/  ECCT   /  Latest News   /  Perspectives on evolving US-China-Taiwan relations

Perspectives on evolving US-China-Taiwan relations

The ECCT's Greater China Business committee hosted a lunch on the topic of US-China-Taiwan relations in the wake of the January 2020 presidential and legislative elections, featuring guest speaker Andrew Yang (Nien-dzu), Secretary General of the Chinese Council of Advanced Policy Studies.

The speaker began with an analysis of the results of the 2020 presidential and legislative elections. In his view, the clear majority of voter support for President Tsai and the Democratic Progressive Party sent a clear message to the world that the DPP is firmly in control and that opposition parties lack effective ways to influence government policies. Moreover, as long as the main opposition party, the Kuomintang (KMT), remains without strong leadership and a clear future strategy, the next four years will be dominated by the DPP. He also made the point that there are now a lot of hard-line pan-green representatives in the legislature, which may push new initiatives to raise Taiwan's profile internationally, which could risk crossing Beijing's red lines.

Looking ahead, President Tsai will probably be constrained by these forces, although her continued call for peace and promise not to change the status quo also do not give Beijing an excuse to up the ante. Over in China, President Xi Jinping is facing enormous challenges on multiple fronts. His most immediate challenge is dealing with the 2019 novel coronavirus outbreak, which has health, economic, as well as political ramifications.

However, the outbreak also poses challenges for Taiwan. According to Yang, there are five million Taiwanese living or frequently travelling to and from China for business or study purposes. So far, only a tiny fraction of them have been repatriated to Taiwan. It is not clear if authorities are prepared to deal with a much larger number of returning Taiwanese expatriates from Taiwan. Besides the human impact, there is the economic impact of Taiwan's close ties with China to consider in terms of exports and potential disruptions to extensive supply chains in China if the outbreak fallout continues for an extended period.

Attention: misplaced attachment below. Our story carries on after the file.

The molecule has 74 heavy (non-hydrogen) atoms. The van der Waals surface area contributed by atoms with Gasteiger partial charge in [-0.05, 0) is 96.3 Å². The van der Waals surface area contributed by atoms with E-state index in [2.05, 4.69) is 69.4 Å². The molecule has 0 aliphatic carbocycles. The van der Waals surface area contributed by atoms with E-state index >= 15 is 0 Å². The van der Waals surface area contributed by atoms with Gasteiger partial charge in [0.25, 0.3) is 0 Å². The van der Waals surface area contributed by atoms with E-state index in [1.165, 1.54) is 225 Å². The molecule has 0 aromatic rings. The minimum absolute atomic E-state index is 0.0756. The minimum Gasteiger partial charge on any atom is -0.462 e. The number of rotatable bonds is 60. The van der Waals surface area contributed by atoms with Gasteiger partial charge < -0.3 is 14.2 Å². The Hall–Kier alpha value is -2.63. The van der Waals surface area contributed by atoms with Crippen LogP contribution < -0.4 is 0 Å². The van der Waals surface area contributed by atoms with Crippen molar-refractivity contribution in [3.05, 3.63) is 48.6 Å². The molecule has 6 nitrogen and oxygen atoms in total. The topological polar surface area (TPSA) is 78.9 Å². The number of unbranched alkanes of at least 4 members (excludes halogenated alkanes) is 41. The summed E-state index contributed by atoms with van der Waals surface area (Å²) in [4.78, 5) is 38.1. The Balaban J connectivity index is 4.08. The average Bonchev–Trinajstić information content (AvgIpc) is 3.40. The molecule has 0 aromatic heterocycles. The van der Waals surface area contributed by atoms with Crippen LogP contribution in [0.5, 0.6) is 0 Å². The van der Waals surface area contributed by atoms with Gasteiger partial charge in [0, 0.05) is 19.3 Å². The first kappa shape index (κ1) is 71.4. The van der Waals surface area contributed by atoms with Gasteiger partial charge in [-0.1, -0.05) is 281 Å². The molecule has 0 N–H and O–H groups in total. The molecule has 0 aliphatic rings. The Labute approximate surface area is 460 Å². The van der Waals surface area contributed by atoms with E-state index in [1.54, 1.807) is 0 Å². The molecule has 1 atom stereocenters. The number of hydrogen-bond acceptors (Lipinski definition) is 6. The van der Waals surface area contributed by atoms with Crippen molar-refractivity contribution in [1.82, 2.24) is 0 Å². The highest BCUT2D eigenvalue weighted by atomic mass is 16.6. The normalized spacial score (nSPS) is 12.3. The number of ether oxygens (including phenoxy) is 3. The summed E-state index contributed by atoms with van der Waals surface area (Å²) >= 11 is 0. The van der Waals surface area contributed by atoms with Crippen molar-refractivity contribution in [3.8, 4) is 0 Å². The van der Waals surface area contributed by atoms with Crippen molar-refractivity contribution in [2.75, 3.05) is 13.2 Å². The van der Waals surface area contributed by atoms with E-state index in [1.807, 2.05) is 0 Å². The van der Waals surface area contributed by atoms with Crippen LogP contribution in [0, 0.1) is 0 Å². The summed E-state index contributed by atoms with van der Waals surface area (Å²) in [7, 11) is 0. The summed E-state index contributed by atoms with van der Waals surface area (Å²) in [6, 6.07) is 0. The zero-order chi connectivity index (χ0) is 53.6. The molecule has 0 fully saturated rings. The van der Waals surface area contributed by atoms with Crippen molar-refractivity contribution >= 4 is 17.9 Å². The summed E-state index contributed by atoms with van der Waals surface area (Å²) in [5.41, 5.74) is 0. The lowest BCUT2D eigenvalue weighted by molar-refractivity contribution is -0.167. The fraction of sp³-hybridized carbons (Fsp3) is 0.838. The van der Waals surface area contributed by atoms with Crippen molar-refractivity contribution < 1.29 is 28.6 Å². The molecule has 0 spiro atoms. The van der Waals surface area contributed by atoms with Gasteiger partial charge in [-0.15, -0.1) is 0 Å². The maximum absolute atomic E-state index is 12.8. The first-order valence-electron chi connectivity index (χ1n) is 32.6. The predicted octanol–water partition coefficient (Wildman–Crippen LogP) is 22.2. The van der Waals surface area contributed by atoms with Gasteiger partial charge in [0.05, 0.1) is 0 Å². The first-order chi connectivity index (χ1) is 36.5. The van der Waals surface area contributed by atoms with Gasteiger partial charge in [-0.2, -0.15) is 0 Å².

In the meantime, there is no formal or informal channel for dialogue between the two sides, even in the face of the latest serious health crisis, and Taiwan remains shut out of the World Health Organisation and World Health Assembly.

Yang expressed the view that the lack of cross-Strait dialogue is risky because it could lead to miscalculations on either side which could lead to actual conflict. What is needed, he contended, is a trilateral dialogue mechanism involving China, the United States and Taiwan, that would create strategic assurances. He noted that former President Ma Ying-jeou attempted something along these lines with his so-called "three no's policy" - no declaration of independence from China, no unification with China, and no use of force to resolve differences across the Strait. However, Ma's message was not convincing enough to help the KMT to win the election in 2016.

In the Q&A session, Yang said that Xi's "one China principle" position on Taiwan is consistent with the communist party's often-stated position on the subject. While "resolving the Taiwan issue" is often mentioned by representatives of the party, Xi and the party's current priorities are dealing with the myriad of internal problems in China. According to Yang's analysis, this implies that the status quo should prevail, at least for the foreseeable future.